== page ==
Coaches Q&A, Part II: Defensive Linemen

Assistant defensive line coach Jim Panagos talks about the leadership of Lance Johnstone, the rotational players, the young talent being developed on the line and the mood of the linemen after a 1-3 start.

Jim Panagos enters his fourth season in Minnesota. He is in his first season as assistant defensive line/assistant special teams coach, where he assists coach Brian Baker with the line and coach Rusty Tillman with special teams.

Prior to joining the Vikings in 2002, Panagos spent four years teaching math and coaching football, as well as several other sports at C.R. James High School in Tampa, Fla.

From 1994-97, Panagos worked in sales for Safelite, an auto glass company based in Columbus, Ohio. Prior to four years at Safelite, Panagos served for one year as the assistant defensive line coach at his alma matter, Maryland.

Panagos was a defensive lineman for the Terrapins at Maryland from 1989-92. He holds the school record for blocked kicks (field goals and PATs) in a season with five, in 1992. That same season, he led the Terps in sacks (five) and tackles for loss (12).

Q: What is missing on your defensive line when Lance Johnstone is out with an injury?

A lot. Lance is a veteran player. What he does is invaluable, but it's a tough injury. He's a tough, tough person. His shoulder was ripped off the bone and I'm sure he would've wanted to play last week if they would've let him.

Q: How difficult was it for Lance a couple of years ago to accept playing less?

Lance accepted his role. He realized he wants to be an every-down player, but the less plays he has, the better he does rushing the passer. A lot of young players look up to him and he does things the right way.

Q: Is Darrion Scott playing as well as he was at the end of last season?

Darrion's playing good football for us. He's still a young player and he's learning, but he's playing really well for us. He's playing well and each week he's playing better and better and better.

Q: How valuable is Spencer Johnson's versatility when he can plug in a void for you at any position along the defensive line?

Spencer Johnson is playing all four positions along our line. He had a good game on Sunday, but with Spencer you know you'll get a player who can play all four spots. He's very valuable and the season's a long year and we know he is very, very versatile. He can do a lot of things for us.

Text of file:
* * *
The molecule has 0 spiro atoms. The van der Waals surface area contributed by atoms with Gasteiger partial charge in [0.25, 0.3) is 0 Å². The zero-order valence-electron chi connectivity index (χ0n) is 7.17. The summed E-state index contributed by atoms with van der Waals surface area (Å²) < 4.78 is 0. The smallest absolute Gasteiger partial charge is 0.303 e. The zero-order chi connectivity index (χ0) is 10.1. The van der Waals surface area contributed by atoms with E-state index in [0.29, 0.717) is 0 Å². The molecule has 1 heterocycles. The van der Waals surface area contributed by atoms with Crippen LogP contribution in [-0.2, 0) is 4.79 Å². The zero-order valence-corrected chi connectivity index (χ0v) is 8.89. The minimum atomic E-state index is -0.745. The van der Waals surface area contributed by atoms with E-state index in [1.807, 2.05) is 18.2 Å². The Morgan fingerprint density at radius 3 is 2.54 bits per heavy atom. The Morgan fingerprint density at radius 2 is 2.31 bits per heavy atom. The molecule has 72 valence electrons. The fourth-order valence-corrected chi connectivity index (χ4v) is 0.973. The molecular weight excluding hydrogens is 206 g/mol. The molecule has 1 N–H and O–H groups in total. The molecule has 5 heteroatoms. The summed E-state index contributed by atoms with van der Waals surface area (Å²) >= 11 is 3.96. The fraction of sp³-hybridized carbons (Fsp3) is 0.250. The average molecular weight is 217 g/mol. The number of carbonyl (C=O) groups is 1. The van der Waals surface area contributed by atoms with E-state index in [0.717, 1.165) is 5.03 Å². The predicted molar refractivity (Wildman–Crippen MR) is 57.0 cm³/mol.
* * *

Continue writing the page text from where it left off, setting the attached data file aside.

Q: What have you seen the last two weeks from rookie Erasmus James?

The last two weeks we've seen his ability to rush the passer. As each week goes on, the performance gets better and better and better. As he gets experience, you'll see him getting better and better. As a defensive lineman it take s time. It's a strength thing, schemes are different, and it takes time to mature. … It's a long process for young defensive linemen.

Q: C.J. Mosley played some at Atlanta… What does he bring to the table for you?

We're really happy with C.J.'s performance. He did some decent things in training camp and he deserves a chance to play. We're happy with C.J. Just like Erasmus, as they get more experience you'll see them get better and better and better. It happened with Darrion Scott and Spencer last season.

Q: How would you analyze your defensive line's performance one-quarter of the way through the season?

As a group, we're trying to be one of the better defensive lines in the league. We're not there yet. With hard work we'll get closer to that goal. As the season goes no doubt we'll see better results.

Q: After a 1-3 start, what's the mood like in the defensive linemen meeting room?

Lance and Pat bring a lot of veteran leadership and they understand it's a long season. We're not worrying about the standings. We're worried about Chicago.

Q: That said, what's the key to stopping the Bears?

We have to stop the run and make them one-dimensional. When teams have to pass the ball it's easy for us to pass rush. It's the same every Sunday. Each game we have to stop the run.

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